So what does that mobility look like? Take the top earners in America. Using IRS data, the Tax Foundation has shown that of the 675,000 taxpayers who reported $1 million in pre-tax income at some point between 1999 and 2007, only about half remained millionaires just one year later (see figure). A tiny 6 percent, or 38,000 people, retained their millionaire status for all nine years. In other words, most top earners are likely to lose their membership in the millionaires club.
And things look rosier at the bottom of income distribution, too. The same Tax Foundation analysis showed that about 60 percent of households that were in the lowest income quintile in 1999 had moved to a higher quintile by 2007. And about one-third of those in the lowest quintile moved to the middle quintile or higher. While it may be difficult to rise literally from rags to riches, there is still plenty of opportunity for Americans to climb up the income ladder.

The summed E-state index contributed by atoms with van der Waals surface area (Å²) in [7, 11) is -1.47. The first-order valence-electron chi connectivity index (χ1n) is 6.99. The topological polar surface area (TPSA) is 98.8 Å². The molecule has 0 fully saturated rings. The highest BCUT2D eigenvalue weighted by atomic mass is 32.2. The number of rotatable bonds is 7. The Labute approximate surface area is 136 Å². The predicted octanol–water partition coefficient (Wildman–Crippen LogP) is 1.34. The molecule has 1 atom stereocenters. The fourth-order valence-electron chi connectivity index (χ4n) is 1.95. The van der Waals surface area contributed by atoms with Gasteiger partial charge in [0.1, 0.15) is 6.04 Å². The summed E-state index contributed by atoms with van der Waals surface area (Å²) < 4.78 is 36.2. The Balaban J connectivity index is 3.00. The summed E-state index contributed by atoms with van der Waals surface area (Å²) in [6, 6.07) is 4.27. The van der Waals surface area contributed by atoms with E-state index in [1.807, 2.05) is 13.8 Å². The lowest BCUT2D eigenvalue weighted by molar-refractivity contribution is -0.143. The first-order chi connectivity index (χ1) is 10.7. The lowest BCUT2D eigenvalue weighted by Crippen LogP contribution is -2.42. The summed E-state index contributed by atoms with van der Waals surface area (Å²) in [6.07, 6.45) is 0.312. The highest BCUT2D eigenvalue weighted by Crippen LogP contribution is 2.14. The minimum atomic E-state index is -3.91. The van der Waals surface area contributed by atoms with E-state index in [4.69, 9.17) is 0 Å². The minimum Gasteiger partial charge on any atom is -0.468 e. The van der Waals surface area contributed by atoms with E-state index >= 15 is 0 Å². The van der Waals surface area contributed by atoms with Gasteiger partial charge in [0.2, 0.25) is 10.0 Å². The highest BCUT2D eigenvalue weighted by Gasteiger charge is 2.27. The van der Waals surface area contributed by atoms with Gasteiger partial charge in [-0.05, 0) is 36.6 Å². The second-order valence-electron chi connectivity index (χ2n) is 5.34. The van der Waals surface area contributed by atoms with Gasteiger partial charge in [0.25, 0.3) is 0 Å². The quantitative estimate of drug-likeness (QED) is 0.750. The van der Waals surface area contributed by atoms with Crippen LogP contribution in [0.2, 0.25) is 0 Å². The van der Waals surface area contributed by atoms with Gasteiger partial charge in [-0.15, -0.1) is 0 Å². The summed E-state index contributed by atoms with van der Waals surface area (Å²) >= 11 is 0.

So if upward mobility is so common, why are there still plenty of poor people in this country? In a recent video about income mobility hosted by the Institute for Humane Studies, economist Steven Horwitz of Saint Lawrence University explains: "Immigrants and young people entering the labor force come into that income distribution at low levels of income. They become the new poor when the old poor slowly move their way up." Horwitz concludes that "even though a first glance at the data may make it seem as if the rich are getting richer and the poor are getting poorer, the reality of the United States in the early 21st century is that everyone is getting richer, poor and rich alike."